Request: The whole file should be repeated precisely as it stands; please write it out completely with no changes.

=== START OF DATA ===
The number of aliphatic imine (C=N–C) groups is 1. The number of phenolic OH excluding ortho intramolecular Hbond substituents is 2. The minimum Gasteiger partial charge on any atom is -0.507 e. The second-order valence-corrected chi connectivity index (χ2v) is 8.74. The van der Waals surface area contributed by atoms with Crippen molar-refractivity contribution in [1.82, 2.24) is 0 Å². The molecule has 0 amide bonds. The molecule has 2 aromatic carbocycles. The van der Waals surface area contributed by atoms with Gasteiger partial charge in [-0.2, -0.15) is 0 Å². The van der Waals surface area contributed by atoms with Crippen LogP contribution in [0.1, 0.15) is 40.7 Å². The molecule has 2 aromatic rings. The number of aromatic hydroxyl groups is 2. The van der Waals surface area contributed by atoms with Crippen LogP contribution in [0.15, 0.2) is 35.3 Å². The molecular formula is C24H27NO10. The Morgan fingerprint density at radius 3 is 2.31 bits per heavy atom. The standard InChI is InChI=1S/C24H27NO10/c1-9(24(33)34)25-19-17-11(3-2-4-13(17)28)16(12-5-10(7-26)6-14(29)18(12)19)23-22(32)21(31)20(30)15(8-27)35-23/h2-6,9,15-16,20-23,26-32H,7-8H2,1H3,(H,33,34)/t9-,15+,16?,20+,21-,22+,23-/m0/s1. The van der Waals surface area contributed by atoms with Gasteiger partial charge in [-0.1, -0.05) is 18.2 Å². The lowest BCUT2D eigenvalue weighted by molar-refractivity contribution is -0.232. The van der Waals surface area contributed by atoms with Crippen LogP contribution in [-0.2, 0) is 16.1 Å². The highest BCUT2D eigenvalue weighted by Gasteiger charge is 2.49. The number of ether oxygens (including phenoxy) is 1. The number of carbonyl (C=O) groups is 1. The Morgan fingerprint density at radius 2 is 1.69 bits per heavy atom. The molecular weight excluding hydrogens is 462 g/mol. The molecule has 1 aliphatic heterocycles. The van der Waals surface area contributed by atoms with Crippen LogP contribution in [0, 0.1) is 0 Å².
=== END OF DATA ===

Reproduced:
The number of aliphatic imine (C=N–C) groups is 1. The number of phenolic OH excluding ortho intramolecular Hbond substituents is 2. The minimum Gasteiger partial charge on any atom is -0.507 e. The second-order valence-corrected chi connectivity index (χ2v) is 8.74. The van der Waals surface area contributed by atoms with Crippen molar-refractivity contribution in [1.82, 2.24) is 0 Å². The molecule has 0 amide bonds. The molecule has 2 aromatic carbocycles. The van der Waals surface area contributed by atoms with Gasteiger partial charge in [-0.2, -0.15) is 0 Å². The van der Waals surface area contributed by atoms with Crippen LogP contribution in [0.1, 0.15) is 40.7 Å². The molecule has 2 aromatic rings. The number of aromatic hydroxyl groups is 2. The van der Waals surface area contributed by atoms with Crippen LogP contribution in [0.15, 0.2) is 35.3 Å². The molecular formula is C24H27NO10. The Morgan fingerprint density at radius 3 is 2.31 bits per heavy atom. The standard InChI is InChI=1S/C24H27NO10/c1-9(24(33)34)25-19-17-11(3-2-4-13(17)28)16(12-5-10(7-26)6-14(29)18(12)19)23-22(32)21(31)20(30)15(8-27)35-23/h2-6,9,15-16,20-23,26-32H,7-8H2,1H3,(H,33,34)/t9-,15+,16?,20+,21-,22+,23-/m0/s1. The van der Waals surface area contributed by atoms with Gasteiger partial charge in [-0.1, -0.05) is 18.2 Å². The lowest BCUT2D eigenvalue weighted by molar-refractivity contribution is -0.232. The van der Waals surface area contributed by atoms with Crippen LogP contribution in [-0.2, 0) is 16.1 Å². The highest BCUT2D eigenvalue weighted by Gasteiger charge is 2.49. The number of ether oxygens (including phenoxy) is 1. The number of carbonyl (C=O) groups is 1. The Morgan fingerprint density at radius 2 is 1.69 bits per heavy atom. The molecular weight excluding hydrogens is 462 g/mol. The molecule has 1 aliphatic heterocycles. The van der Waals surface area contributed by atoms with Crippen LogP contribution in [0, 0.1) is 0 Å².